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Nativen is an American heritage workwear brand, for hands-on women with know how. 

From our curated collection of vintage pieces to our thoughtfully crafted USA-made workwear,  we are passionate about providing you with the kind of products you will love to live and work in.

We believe that you don't need more stuff. You need better stuff.

 

Story

 

 

The Ladies of Desert & Denim - Susie Shaughnessy: Crawford Denim Vintage

Lily Hetzler

Susie has that kind of smile that's utterly contagious.  With a glint in her eye, that's half momma's girl charm, and half cheeky jokester.  Susie Shaughnessy is the founder of Crawford Denim and Vintage, a small batch denim brand and vintage shop that's all about community. On our most recent trip to the desert we sat down with Susie for a quick chat about the women who inspire her the most, and the things she can't live without.

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Susie:        My name is Susie Shaughnessy and I'm the owner and designer for Crawford Denim & Vintage.

Nativen:    What is your favorite stress relieving hobby?

Susie:    It might be dancing in the middle of my living room. When I'm super stressed out, Huey Lewis comes on... Anything bad 80s I really like to dance to.

Nativen:    Oh, now I'm gonna have to enlist that into my routine.

Susie:    Yeah, that's my guilty pleasure.

Nativen:    Who's the woman who's inspired you the most?

Susie:    Our mom. Yeah. She was a really great artist and was super fun. Always made everybody feel like they were part of the family and she threw great parties and was just super creative, but also super down to earth and ... That's who we looked up.

Nativen:    What a wonderful model.

Susie:    Yeah, she was really encouraging to a lot of people. Our dad is a football coach at a high school and for years they had kids live with him before they ever had any of us, so there's a whole entourage of men that are 10, 15 years older than we are that are our brothers that they actually fostered throughout school and college and everything.

Nativen:    Wow.

Susie:    When our mom passed away, it was hard for our whole community, not just our family, because she took care of a lot of people. We had no idea that she was paying for people's prom dresses, and making sure that they had school supplies and our parents had arranged for a bunch of scholarships for a lot of the students, because it was a private school, and they just made sure that anybody who wanted to go there could afford to. We're a family of five kids on one schoolteacher's salary and they just made a lot happen and it was all because of her. She just knew how to make everybody feel welcome.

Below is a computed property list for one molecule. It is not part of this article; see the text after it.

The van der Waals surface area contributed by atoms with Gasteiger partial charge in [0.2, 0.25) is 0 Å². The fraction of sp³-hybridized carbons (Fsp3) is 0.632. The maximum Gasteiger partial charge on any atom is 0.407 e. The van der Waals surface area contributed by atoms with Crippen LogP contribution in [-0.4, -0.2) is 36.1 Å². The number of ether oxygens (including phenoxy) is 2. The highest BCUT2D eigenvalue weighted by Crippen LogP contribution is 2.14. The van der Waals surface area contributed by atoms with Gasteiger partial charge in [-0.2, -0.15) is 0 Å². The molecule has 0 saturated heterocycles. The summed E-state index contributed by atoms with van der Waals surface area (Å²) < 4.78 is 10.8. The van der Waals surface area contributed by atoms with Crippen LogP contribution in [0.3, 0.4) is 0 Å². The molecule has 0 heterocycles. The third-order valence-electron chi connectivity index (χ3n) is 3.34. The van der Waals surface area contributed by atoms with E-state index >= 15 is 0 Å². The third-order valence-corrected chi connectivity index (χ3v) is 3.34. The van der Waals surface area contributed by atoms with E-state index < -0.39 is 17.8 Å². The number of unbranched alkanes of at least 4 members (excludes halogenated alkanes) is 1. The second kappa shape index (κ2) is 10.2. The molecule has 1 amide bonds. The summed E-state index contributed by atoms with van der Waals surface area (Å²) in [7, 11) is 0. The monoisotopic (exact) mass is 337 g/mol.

Nativen:    How cool. I love that. Three women you would love to sit around the campfire with, dead or alive.

Susie:    Oh, I don't know, I have to think about that. Our old art teacher, Wendy Sussman. Maggie [Susie’s sister] was her TA in school, and she was from New york and always wore black and she had this crazy, curly hair. It was just so incredible to ... first she was really off-putting, and then by the end of your semester you just wanted more of her craziness. Seeing her face and really motivating you. But yeah, she was an incredible person, I want to know what she thinks of now. Oprah. I think she's just so fascinating. She's got such an interesting history and she just keeps on moving and creating something new, and different all the time. Trying to think of a third person. I think it would be Joan Jett.

Nativen:    Yeah! That's a really interesting combination too.

Susie:    That's kind of all three parts of me.

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Nativen:    Definitely sums it up for you. Okay, so words of wisdom or a nugget of advice that you'd offer to someone that's looking to pursue their creative career path?

Susie:    I think it's always good to have a balance in what you're doing. If you're only creative and don't know how to do the finances you're going to get in trouble later. Even if you don't do it yourself, you should know how to do it. Because I find that with a lot of creatives, both men and women, if they leave it to somebody else they end up losing their business. And I've watched a lot of friends who's brands are their names, lose their names. It's a shame, how you can lose your signature, to somebody else because you just didn't know how to protect your financial side. We're creative, you can come up with a million ideas and do a bunch of stuff and people are going to be influenced by you and take part of your ideas and you just need to know how to financially take care of yourself and make sure the books are taken care of, and all your permits are done. Because it would be terrible to lose your own identity and brand because you don't know that side of business.

Nativen:    Yeah, absolutely. If you could spend a day in someone else's jeans, who would it be?

Susie:    Ooh, I like that. I think it would be Bart Sights. I used to work with him a long time ago at Levi's, and I just think that man's a genius and their family is so incredible. I think what Bart's doing with Eureka is really fascinating. He's really making it look authentic, but still bringing in technology and moving the entire industry forward and trying to be sustainable with water and resources. That man's a genius.

Nativen:    Last question, three things you can't live without.

Susie:    Oh! That's easy. Salsa. It's just always in my refrigerator. We had this conversation, the three things that are always in your fridge. But also, coffee, and I think something to do. I never stop moving.

Nativen:    So, Salsa, coffee and a good project.

Susie:    Yeah, exactly.

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Interview by: Lily Hetzler

Photography by: Ashley Turner

This interview has been condensed & edited

all images copyright of Nativen